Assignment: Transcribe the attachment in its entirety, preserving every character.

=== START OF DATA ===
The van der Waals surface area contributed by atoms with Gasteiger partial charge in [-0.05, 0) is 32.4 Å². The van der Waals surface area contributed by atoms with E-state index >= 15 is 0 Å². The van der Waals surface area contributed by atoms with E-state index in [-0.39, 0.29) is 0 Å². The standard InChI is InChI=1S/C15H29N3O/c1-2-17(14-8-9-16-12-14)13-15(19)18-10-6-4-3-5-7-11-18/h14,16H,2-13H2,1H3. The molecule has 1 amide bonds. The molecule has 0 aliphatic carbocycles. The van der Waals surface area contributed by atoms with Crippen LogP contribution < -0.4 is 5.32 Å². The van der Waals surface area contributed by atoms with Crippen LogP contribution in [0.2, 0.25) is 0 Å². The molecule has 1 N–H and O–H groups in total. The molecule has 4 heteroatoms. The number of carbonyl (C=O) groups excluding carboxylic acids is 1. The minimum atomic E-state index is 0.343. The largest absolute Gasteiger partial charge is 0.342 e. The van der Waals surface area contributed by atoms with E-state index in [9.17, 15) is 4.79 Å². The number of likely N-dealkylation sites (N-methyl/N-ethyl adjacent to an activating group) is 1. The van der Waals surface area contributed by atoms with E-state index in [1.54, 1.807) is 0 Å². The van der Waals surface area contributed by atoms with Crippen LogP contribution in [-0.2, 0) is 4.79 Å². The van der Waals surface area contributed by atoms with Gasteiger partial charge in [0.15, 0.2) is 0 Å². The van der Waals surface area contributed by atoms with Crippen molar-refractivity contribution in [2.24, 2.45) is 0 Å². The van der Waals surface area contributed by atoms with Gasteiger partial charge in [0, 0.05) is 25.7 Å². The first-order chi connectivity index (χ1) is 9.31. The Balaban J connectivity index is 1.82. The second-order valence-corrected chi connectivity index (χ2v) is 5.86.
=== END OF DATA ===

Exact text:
The van der Waals surface area contributed by atoms with Gasteiger partial charge in [-0.05, 0) is 32.4 Å². The van der Waals surface area contributed by atoms with E-state index >= 15 is 0 Å². The van der Waals surface area contributed by atoms with E-state index in [-0.39, 0.29) is 0 Å². The standard InChI is InChI=1S/C15H29N3O/c1-2-17(14-8-9-16-12-14)13-15(19)18-10-6-4-3-5-7-11-18/h14,16H,2-13H2,1H3. The molecule has 1 amide bonds. The molecule has 0 aliphatic carbocycles. The van der Waals surface area contributed by atoms with Crippen LogP contribution < -0.4 is 5.32 Å². The van der Waals surface area contributed by atoms with Crippen LogP contribution in [0.2, 0.25) is 0 Å². The molecule has 1 N–H and O–H groups in total. The molecule has 4 heteroatoms. The number of carbonyl (C=O) groups excluding carboxylic acids is 1. The minimum atomic E-state index is 0.343. The largest absolute Gasteiger partial charge is 0.342 e. The van der Waals surface area contributed by atoms with E-state index in [9.17, 15) is 4.79 Å². The number of likely N-dealkylation sites (N-methyl/N-ethyl adjacent to an activating group) is 1. The van der Waals surface area contributed by atoms with E-state index in [1.54, 1.807) is 0 Å². The van der Waals surface area contributed by atoms with Crippen LogP contribution in [-0.2, 0) is 4.79 Å². The van der Waals surface area contributed by atoms with Gasteiger partial charge in [0.15, 0.2) is 0 Å². The van der Waals surface area contributed by atoms with Crippen molar-refractivity contribution in [2.24, 2.45) is 0 Å². The van der Waals surface area contributed by atoms with Gasteiger partial charge in [0, 0.05) is 25.7 Å². The first-order chi connectivity index (χ1) is 9.31. The Balaban J connectivity index is 1.82. The second-order valence-corrected chi connectivity index (χ2v) is 5.86.